What is Network Compliance for Cloud Networking?


By: R. Scott Raynovich

[Note: This Tech Primer is Sponsored by Itential and is a summary of material published in a recent white paper: Building Trust & Compliance for Hybrid, Multi-cloud Networking.]

The arrival of cloud services has changed the way that networks must be managed. Enterprises increasingly must connect to many different types of networks – data centers, public cloud services, and edge networks with secure access service edge (SASE) designs. To connect all this together, application programming interfaces (APIs) and other technologies create programmable networks that bridge the gap between virtual and physical network elements.

How can network managers ensure that networks are run correctly in this new world? The answer is - by implementing software-based network automation. These tools and platforms enable enterprises to maintain pre-defined security, reliability, and performance standards across multi-cloud networks while accurately tracking changes and creating audit trails. These functions comprise the core of network compliance. In this Futuriom Tech Primer, we will examine how this is achieved.

The Challenges of Multi-Cloud Networking

Multi-cloud networking consists of connecting multiple services, network elements, and software platforms, including the following:

Public cloud infrastructure-as-a-service (IaaS): The major cloud players, such as Amazon, Microsoft, and Google, have cloud platforms that can be used for a wide variety of enterprise applications. They pioneered many of the technologies that are being used to build clouds these days, including APIs and other data-modeling technologies that abstract hardware interfaces for cloud networking – also known as “infrastructure as code.” These public cloud platforms change rapidly, with different approaches to network abstraction.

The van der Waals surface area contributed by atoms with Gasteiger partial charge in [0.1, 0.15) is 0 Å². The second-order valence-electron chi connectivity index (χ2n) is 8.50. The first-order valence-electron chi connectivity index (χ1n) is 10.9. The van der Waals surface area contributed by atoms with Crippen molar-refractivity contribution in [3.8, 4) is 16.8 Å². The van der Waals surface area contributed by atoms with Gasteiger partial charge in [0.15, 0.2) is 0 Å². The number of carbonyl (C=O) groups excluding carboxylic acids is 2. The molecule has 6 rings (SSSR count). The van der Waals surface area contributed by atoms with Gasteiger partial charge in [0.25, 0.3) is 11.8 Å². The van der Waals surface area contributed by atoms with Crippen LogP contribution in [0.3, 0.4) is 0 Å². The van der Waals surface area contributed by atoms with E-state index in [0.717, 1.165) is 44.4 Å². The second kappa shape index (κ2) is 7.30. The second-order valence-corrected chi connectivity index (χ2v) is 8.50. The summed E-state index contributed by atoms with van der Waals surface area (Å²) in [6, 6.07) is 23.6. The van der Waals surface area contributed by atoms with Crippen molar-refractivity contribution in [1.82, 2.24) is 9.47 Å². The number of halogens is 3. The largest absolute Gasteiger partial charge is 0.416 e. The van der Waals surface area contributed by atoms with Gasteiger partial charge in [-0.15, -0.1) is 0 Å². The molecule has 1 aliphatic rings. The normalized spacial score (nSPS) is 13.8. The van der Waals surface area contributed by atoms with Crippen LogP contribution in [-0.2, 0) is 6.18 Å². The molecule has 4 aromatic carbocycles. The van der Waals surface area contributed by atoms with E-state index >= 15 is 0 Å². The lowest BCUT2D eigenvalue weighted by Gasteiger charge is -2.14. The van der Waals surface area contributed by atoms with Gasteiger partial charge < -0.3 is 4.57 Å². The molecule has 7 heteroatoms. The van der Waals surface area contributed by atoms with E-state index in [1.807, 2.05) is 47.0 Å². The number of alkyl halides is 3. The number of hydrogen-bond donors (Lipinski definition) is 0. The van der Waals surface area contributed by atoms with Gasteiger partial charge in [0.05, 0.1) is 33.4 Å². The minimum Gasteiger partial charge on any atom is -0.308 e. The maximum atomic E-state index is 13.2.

Telco, IoT, and edge clouds: Communications infrastructure services and the Internet of Things (IoT) are driving digital transformation by connecting, monitoring, and controlling devices such as traffic lights, automobiles, and sensors. The expansion of carriers’ 5G infrastructure is adding to what’s being connected to cloud services. Eventually, the resulting “Telco Cloud” is expected to have an overlapping architecture with public cloud services, driven by the same APIs and a scale-out model for infrastructure that can be ordered on demand.

Enterprise and private data centers. Many enterprises have been moving some of their applications or workloads from private data centers to public cloud infrastructure or shared IaaS. Yet this is a process that has only just begun. The migration of these systems takes time, and many applications and workloads are likely to continue to reside in a diverse number of clouds and platforms, including legacy enterprise infrastructure.

There are additional challenges in this new world of cloud networking. It’s now possible to build networks using a variety of software and hardware components, including open-source elements, network controllers, and multi-vendor software that can run on commercial off-the-shelf hardware. Mix this in with a legacy environment and an increasingly dynamic, mobile, and distributed set of users, and things get very complex very fast.

Bottom line? We are in the early innings of a cloud networking revolution, but to take advantage of this innovation, enterprises will need to enable their teams with full operational support for cloud networks. The networks connecting data centers, devices, and users need to be monitored, validated, and tested to ensure the network is being managed correctly. To automate and connect these networks properly, network validation and compliance needs to become a standard part of the process in multi-cloud and hybrid network operations.